For almost a century, the concept of synergistic interactions between medications and substances has been a hot topic in biomedicine. Understanding the interactions among these drugs is becoming increasingly important for assuring successful treatment regimens as complicated diseases, particularly cancer, are treated with numerous therapeutic combinations. The concept of synergy, on the other hand, is not limited to the biomedical field; it has evolved across a wide range of fields. In the field of cancer treatment, there are numerous examples of clinical synergy, which is frequently generated between recognized chemotherapy medicines and agents from different classes. Herceptin has been demonstrated to interact synergistically with both doxorubicin and paclitaxel, albeit the risk of cardiotoxicity is enhanced when used together. Another example of this has been seen between the anticancer medications edatrexate and cisplatin, as well as methotrexate and cisplatin, resulting in the ability to employ lower doses of each treatment in combination while retaining the same cell death levels as when these drugs were used individually. In non-lymphoma, Hodgkin's the addition of rituximab, a complement-fixing monoclonal antibody, plus cyclophosphamide, hydroxydaunomycin, Oncovin, and prednisone (CHOP) therapy improves overall response without increasing toxicity [4].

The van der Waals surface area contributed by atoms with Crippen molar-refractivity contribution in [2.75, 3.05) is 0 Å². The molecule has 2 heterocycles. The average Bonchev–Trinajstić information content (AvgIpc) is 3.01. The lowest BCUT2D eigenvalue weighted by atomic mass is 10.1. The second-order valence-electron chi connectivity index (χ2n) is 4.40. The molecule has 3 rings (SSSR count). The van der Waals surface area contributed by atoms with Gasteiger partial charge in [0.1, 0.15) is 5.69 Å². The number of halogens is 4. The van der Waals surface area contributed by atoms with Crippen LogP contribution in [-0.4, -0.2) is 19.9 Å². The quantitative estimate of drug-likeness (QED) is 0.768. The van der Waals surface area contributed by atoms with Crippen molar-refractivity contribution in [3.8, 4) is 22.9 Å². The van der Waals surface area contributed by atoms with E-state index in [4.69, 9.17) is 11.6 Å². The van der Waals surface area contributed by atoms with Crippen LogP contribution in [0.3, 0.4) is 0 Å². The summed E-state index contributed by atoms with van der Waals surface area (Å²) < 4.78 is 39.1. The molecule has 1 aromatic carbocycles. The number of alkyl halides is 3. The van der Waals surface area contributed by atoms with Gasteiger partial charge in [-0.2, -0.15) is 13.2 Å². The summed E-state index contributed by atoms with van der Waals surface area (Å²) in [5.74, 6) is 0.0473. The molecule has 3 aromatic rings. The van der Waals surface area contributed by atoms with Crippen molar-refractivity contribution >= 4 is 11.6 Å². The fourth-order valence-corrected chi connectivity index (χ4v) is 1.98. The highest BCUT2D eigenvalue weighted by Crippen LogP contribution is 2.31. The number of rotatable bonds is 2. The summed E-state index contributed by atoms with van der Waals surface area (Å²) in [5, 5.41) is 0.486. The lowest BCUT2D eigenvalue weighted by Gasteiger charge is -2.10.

The baseline effect for synergy detection methods is usually regarded to be an additive effect. When synergy is absent, it is the effect that is theoretically expected from the combination of many medications. The idea of simply combining two or more effects, despite its seeming simplicity, does not correctly reflect what happens in reality. To demonstrate this, consider two distinct medications A and B, both of which exhibit 60% cell death at a saturating dose, for example. Is it possible to simply combine these effects to achieve a combined effect of 120 percent cell death? No, that is not realistic [5].


  1. Chou TC (2006). Theoretical basis, experimental design, and computerized simulation of synergism and antagonism in drug combination studies. Pharmacol Rev 58:621-681.
  2. Google Scholar, Crossref, Indexed at

  3. Eliopoulos GM (1989). Synergism and antagonism. Infect Dis Clin North Am 3:399-406.
  4. Google Scholar, Crossref, Indexed at

  5. Bell A (2005). Antimalarial drug synergism and antagonism: Mechanistic and clinical significanceFEMS Microbiol Lett 253:171-184.
  6. Google Scholar, Crossref, Indexed at

  7. Jawetz E, Gunnison JB, Bruff JB, Coleman VR (1952).  Studies on antibiotic synergism and antagonism: Synergism among seven antibiotics against various bacteria in vitro. J Bacteriol 64:29-39.
  8. Google Scholar, Crossref, Indexed at

  9. Boik JC, Newman RA, Boik RJ (2008). Quantifying synergism/antagonism using nonlinear mixed‐effects modeling: A simulation study. Stat  Med 27:1040-1061.
  10. Google Scholar, Crossref, Indexed at